That means that developers of COVID-19 tests encountered absurd regulatory barriers that slowed efforts to get them to the public. For example, after applying for an emergency use authorization for the test he developed, University of Washington epidemiologist Alex Greninger discovered that he was required to mail physical copies of the application to the FDA. That was only the beginning of a regulatory ordeal that delayed vital testing until COVID-19 was well-established in the state.

While the feds kneecapped academic, commercial, and hospital efforts to detect COVID-19, officials were hard at work to keep testing a federal monopoly. That effort proved disastrous when the test developed by the Centers for Disease Control and Prevention (CDC) proved to be flawed and essentially unusable. But even after the CDC testing fiasco, the FDA stood in the way of independent testing.

"Hospital lab directors say the FDA validation process is onerous and is wasting precious time when they could be testing in their local communities," ProPublica reported at the end of February.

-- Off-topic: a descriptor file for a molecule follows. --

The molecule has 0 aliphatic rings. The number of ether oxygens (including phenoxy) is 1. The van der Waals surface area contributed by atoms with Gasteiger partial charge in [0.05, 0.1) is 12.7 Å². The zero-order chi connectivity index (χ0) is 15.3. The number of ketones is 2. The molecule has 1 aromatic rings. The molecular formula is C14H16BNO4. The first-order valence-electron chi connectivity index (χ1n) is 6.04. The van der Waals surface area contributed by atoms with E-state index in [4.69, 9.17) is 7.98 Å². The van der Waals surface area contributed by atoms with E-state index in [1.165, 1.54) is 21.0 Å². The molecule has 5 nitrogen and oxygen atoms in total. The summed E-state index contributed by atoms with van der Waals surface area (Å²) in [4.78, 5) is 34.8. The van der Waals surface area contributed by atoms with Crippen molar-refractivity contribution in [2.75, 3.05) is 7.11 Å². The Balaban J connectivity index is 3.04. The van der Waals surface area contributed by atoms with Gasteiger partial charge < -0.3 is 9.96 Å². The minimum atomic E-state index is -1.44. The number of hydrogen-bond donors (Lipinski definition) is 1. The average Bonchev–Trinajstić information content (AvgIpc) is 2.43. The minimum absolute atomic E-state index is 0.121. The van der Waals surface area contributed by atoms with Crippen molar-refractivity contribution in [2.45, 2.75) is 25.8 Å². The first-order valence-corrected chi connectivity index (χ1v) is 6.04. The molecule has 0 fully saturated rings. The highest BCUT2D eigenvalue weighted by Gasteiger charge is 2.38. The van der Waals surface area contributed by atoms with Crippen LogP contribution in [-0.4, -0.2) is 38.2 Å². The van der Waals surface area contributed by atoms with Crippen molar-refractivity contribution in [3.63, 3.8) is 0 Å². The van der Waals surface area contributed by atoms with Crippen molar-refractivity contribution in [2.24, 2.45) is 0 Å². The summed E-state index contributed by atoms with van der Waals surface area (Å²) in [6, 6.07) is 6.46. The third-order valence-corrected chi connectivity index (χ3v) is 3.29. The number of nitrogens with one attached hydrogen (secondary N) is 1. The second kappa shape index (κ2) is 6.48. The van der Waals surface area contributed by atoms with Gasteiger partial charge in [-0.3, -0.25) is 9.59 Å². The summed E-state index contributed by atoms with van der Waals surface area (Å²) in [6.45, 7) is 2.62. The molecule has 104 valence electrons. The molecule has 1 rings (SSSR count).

The FDA played a similarly obstructionist role that contributed to the shortage of protective N95 masks. While high demand inevitably resulted from fear of the spreading virus, red tape required medical facilities to use only approved masks while barring the purchase of essentially identical products made for industrial use, choking off access to millions of perfectly usable masks.

Approval requirements and overlapping rules from multiple agencies are so confusing that even the FDA concedes that "regulation of N95s may create confusion among stakeholders."